I don't know why, but I got emails from several different people this week about my last letter, where I described what PEI is like! So here's more of a description for those who wanted one:
When you go far enough south in Charlottetown, past downtown, you come to a boardwalk. On one side of the boardwalk, there are green hills, and on the other side, there are big red rocks for a few feet until they hit the ocean, which is dark blue in the day and silvery-blue and yellow in the evening. When you walk down the boardwalk in the evening, you face the orange and purple sunset and a lighthouse (I'll have to take a picture of it sometime). There's often fog and wind, but it's warm and sunny.
Downtown Charlottetown has an older style. There are lots of stands on the side of the road--hot dogs, gourmet grilled cheese, ice cream, etc. A few evenings ago, we were contacting downtown and as we walked, there were a couple teenagers playing guitar and singing on one corner. We crossed the street to the other corner and a man was playing a bagpipe (he often plays in the middle of a flat, green park in the evenings). We kept walking and farther down the same block, on Victoria Row (or "Vic Row") were the groups that do the jazz improv all the time. As soon as they were out of sight, we passed a man who often comes into the soup kitchen we volunteer at, playing the violin with a huge crowd around him. On a lot of the buildings downtown, there are little cartoon-style mouse statues (if you can call them that--they're a few inches tall) attached to the building near the ground. I'll have to take a picture sometime.
The church is located in a subdivision called Sherwood, and there's a statue of one of Robin Hood's merry men across the street.
That's good enough for this week:)
This week was pretty full, as usual. We had exchanges with the Sister Training Leaders (weird to say), and so I got to go spend a day in Moncton! Haha. It was an interesting experience... Actually a lot of things happened and some things were really serious, so the exchange was also accompanied with a long talk with the mission president, and it affected the rest of the week. When I got back to Charlottetown, I was really sick, but I couldn't handle being in the apartment, so we've just been working. I'd like to say that just because I pushed through and worked, I had all these great experiences and really loved the work, but I'll be honest, I was pretty miserable working through it all. The week was capped off with a really powerful spiritual experience that answered a lot of prayers and questions I've had for years. And then we had an evening of miracles last night while contacting at the boardwalk--we found lots of young, single men who are interested in learning more.... Who the elders will get to teach haha! We're struggling to build a real teaching pool, but have been blessed with a lot of tender mercies and small miracles as we've depended on the Lord to help us.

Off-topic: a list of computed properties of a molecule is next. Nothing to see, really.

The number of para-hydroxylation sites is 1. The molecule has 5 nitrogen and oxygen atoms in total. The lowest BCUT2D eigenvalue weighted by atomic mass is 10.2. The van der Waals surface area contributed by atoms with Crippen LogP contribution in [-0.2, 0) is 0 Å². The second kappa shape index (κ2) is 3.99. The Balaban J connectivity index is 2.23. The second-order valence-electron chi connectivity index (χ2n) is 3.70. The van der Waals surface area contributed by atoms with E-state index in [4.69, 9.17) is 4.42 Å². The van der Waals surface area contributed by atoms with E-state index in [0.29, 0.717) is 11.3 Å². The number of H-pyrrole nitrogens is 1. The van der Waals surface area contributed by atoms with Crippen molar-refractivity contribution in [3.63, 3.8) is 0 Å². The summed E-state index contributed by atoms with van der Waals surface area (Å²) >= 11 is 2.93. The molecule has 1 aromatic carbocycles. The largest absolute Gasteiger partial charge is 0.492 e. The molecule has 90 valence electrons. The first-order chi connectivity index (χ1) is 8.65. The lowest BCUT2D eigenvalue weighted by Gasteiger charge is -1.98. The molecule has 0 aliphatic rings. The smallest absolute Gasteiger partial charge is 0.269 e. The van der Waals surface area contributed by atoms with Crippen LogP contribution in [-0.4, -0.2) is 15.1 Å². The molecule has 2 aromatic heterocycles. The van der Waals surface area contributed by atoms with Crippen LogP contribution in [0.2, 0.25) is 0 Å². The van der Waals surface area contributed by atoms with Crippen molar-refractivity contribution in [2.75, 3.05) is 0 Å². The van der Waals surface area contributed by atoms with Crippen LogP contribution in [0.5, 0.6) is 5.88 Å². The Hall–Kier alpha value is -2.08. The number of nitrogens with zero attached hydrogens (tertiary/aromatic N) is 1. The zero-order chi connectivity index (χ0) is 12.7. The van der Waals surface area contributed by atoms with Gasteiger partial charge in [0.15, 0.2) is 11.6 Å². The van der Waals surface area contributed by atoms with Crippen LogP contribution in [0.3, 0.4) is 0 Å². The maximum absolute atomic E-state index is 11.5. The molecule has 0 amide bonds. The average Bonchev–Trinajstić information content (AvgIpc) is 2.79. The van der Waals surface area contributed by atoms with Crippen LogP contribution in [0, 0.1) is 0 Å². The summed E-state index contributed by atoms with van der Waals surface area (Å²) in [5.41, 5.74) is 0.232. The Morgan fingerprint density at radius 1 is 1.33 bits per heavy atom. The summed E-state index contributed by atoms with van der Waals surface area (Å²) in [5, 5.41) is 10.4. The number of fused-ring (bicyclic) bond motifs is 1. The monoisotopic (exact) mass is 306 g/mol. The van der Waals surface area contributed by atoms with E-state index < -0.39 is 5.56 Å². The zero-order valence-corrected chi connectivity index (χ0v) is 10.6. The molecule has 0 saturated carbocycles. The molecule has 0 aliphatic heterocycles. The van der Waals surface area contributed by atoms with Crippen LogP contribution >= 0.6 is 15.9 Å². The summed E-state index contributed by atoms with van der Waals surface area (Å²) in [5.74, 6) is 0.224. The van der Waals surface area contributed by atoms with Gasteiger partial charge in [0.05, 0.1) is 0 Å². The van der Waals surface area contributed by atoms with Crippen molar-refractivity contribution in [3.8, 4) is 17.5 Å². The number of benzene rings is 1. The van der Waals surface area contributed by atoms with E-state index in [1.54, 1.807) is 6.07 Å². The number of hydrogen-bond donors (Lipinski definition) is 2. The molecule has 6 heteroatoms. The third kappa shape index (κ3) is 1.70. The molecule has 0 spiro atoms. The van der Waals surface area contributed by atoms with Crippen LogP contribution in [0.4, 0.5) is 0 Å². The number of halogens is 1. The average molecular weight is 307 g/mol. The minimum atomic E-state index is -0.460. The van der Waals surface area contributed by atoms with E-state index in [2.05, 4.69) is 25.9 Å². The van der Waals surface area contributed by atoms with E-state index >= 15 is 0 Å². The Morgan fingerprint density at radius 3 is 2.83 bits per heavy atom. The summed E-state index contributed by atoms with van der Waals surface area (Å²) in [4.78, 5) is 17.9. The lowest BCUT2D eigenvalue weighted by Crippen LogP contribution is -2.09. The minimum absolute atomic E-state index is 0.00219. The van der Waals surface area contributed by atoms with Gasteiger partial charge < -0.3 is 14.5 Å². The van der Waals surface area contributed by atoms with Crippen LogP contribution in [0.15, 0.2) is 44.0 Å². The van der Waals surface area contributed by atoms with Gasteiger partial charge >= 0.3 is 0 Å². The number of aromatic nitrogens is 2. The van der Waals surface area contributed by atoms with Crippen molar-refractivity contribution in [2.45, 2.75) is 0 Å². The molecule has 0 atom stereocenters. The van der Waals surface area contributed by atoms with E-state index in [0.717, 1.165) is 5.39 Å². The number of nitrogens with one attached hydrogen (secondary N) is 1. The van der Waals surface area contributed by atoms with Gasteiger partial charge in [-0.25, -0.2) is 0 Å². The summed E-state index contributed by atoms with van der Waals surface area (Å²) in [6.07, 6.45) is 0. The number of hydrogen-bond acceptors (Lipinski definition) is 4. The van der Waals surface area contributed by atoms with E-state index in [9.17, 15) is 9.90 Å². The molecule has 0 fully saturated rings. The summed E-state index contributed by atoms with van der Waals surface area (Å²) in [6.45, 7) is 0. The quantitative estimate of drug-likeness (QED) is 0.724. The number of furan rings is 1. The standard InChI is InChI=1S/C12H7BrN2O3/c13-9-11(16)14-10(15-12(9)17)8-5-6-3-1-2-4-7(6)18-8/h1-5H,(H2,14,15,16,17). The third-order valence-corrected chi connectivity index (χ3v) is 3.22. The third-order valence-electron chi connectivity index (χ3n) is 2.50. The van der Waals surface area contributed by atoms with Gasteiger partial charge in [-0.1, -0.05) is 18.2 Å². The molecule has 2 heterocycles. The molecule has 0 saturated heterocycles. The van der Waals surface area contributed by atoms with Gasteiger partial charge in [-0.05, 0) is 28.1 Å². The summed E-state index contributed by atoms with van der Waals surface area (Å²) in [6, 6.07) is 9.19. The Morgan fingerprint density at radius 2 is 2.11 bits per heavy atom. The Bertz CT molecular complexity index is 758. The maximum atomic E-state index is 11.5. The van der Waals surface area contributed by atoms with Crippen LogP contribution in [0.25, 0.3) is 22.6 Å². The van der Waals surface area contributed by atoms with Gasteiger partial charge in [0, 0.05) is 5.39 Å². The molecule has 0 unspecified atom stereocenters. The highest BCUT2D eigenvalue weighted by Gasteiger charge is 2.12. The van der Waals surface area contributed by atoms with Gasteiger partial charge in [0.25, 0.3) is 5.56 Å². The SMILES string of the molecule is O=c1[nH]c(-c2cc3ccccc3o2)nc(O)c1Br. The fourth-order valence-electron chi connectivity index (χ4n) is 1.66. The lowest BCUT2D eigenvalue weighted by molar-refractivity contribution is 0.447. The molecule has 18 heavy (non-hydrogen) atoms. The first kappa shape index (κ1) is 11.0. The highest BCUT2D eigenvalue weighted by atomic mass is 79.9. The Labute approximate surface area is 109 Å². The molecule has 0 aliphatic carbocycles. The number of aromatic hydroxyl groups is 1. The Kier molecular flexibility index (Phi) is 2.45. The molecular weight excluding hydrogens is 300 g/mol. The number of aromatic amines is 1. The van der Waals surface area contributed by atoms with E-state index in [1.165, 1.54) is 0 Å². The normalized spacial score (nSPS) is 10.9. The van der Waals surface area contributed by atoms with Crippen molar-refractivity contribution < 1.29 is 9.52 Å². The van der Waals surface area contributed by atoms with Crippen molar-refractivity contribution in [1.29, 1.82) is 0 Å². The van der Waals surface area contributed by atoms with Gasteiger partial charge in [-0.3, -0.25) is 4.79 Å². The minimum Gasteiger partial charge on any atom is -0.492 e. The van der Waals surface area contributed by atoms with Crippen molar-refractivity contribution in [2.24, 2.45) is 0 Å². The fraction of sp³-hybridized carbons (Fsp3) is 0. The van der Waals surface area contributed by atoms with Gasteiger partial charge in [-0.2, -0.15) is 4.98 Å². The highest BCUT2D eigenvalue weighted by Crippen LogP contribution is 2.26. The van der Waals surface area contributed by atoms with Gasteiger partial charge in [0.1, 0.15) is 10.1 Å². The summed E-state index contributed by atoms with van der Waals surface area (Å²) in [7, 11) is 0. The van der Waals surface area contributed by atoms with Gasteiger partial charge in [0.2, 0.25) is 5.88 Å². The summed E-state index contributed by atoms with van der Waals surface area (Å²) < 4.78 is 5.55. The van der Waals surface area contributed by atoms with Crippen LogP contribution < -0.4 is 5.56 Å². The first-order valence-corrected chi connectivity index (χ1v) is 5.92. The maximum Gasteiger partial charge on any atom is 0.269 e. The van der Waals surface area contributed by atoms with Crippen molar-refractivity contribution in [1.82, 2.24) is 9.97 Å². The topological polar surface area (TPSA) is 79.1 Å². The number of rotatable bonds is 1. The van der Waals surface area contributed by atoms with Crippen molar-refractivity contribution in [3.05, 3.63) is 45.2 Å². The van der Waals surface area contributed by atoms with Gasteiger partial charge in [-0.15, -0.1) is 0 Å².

I am grateful for a living Church that encourages asking questions because we are dependent on revelation. Because we know answers will come. Because we're confident in our knowledge of God and the reality of the doctrine taught in James 1:5. I've been faced with a lot of questions I don't know the answers to in the last few weeks. But Heavenly Father is a loving and patient Father, and He's been answering me despite my imperfect faith. I'm grateful for the evidences He's given me of the truthfulness of this Church, because I'm able to depend on my own testimony when I develop questions and get a little weakened.
Last night as we were talking to people at the boardwalk, we stopped man who knows a LOT about the Church. He doesn't believe that we're true Christians and threw a lot of arguments at us (in fact, that's been a pretty big pattern this week--people wanting to sway us from what we believe and know). I ended up having to say, "I don't know the answer to all your questions. But I do know that Christ is my Saviour, and He's yours as well. I know that He died for us and that He lives today." He definitely has doubts about our Church still, and has a lot of really negative feelings towards it, but I hope that even if he doesn't believe we're Christians still, he could at least feel the reality of my testimony. Because I know it. I am completely convinced that Christ is my Saviour and that He lives, and I try to live true to that.